The Westminster Choir offers a magical marriage of music and memory 

The vaunted Westminster Choir (WC), Spoleto USA’s resident choral ensemble, is known far and wide as America’s leading academic choir. They’ve already appeared (last Wednesday) in the first of their two different programs this year: a single glorious outing of more substantial works by three British composers. But this program, featuring the shorter works of nearly a dozen composers from various places in the world, is the one that they customarily offer twice; you’ll be able to hear this one again on June 8.

You might be surprised at how many Spoleto attendees have no idea as to the WC’s exalted international reputation, their varied festival functions, or their prime institutional pedigree. Quite simply, their Spoleto functions encompass whatever events require collective (or sometimes solo) singing. They appear in the festival’s operas (as the “world’s finest opera chorus”), occasional gigs with the festival’s main series (Chamber, Music in Time, or Intermezzi), orchestral concerts featuring works with choral elements (rarely), and the big yearly choral/orchestral extravaganzas in which they form the core of larger choruses. On their own, they routinely offer at least one program of music by multiple composers that they present twice, and, in more recent years, they’ve offered one-shot specialty events, like the one mentioned above from last Wednesday.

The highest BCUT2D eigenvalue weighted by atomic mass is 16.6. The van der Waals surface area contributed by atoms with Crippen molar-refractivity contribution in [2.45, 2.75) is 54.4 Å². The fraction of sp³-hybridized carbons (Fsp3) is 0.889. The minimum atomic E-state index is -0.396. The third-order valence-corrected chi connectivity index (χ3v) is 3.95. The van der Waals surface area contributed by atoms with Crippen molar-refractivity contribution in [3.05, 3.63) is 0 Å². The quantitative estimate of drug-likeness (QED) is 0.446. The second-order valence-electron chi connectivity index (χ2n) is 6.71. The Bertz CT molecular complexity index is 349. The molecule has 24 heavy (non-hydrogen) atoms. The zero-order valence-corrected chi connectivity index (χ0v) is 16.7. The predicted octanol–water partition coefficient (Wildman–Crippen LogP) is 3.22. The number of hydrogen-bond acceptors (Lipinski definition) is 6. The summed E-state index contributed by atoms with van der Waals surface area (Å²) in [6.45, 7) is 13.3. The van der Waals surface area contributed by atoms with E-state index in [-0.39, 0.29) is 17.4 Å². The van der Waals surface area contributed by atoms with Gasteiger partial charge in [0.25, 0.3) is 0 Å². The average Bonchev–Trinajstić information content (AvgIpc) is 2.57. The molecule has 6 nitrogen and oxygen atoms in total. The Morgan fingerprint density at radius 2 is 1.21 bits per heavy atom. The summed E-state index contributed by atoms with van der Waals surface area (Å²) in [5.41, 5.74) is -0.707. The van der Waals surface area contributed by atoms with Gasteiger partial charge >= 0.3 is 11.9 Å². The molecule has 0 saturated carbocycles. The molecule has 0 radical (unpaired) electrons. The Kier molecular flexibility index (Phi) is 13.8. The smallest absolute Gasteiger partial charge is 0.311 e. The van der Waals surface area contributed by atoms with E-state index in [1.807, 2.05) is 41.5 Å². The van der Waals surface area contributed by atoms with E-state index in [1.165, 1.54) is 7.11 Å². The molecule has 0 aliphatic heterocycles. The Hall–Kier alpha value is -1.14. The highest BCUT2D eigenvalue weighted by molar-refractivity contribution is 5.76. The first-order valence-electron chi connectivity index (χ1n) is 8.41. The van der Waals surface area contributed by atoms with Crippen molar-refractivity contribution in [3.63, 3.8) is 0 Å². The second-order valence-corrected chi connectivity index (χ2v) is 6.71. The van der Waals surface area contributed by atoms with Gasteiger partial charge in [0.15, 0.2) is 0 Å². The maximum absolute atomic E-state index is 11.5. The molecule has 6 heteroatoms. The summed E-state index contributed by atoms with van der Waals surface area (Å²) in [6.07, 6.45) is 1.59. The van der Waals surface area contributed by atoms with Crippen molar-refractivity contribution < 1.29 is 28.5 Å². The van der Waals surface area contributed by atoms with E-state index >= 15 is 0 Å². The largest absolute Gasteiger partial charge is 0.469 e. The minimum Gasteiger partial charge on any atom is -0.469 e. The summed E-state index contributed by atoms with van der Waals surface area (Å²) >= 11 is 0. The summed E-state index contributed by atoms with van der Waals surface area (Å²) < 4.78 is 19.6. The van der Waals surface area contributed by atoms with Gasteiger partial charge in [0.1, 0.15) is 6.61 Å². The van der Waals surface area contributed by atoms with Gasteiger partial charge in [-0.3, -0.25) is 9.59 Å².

Their institutional pedigree? Well, this group is the flagship choir of Westminster Choir College (WCC) of Rider University in Princeton, NJ. WCC is America’s premier music school specializing in choral art and performance, with practically no appreciable rivals (Minnesota’s St. Olaf College comes close, but no cigar). Just about every student sings in at least one of the school’s eight choirs, ranging from small specialty mini-ensembles to a huge symphonic chorus that performs regularly with major American orchestras. No run-of-the-mill voices or half-baked choral hacks here: its members all possess exceptional vocal and musical ability (or potential), and are chosen by rigorous audition. A high percentage of its members are aspiring professional singers.

This concert’s general theme had to do with how music intersects human memory; how it makes us feel or stimulates nostalgia based on similar sorts of past experience that many of us share within a common cultural context. One such sort of common experience is found in the religious upbringings many of us have experienced: like who taught us to pray, or first exposed us to bible stories or classic religious texts. Hence the religious works that adorned this particular program, beginning with Gloria in Excelsis Deo from English Renaissance master Thomas Weelkes, a bright, counterpoint-laced hymn of praise. Works of similar sacred purpose (praise) come from the Russian (Rachmaninoff) and Estonian (Cyrillus Kreek) traditions. In a side excursion into the related Latvian tradition, the excellent music of Eriks Esenvalds took us along a less spiritual jaunt down memory lane (lovers’ lane, too).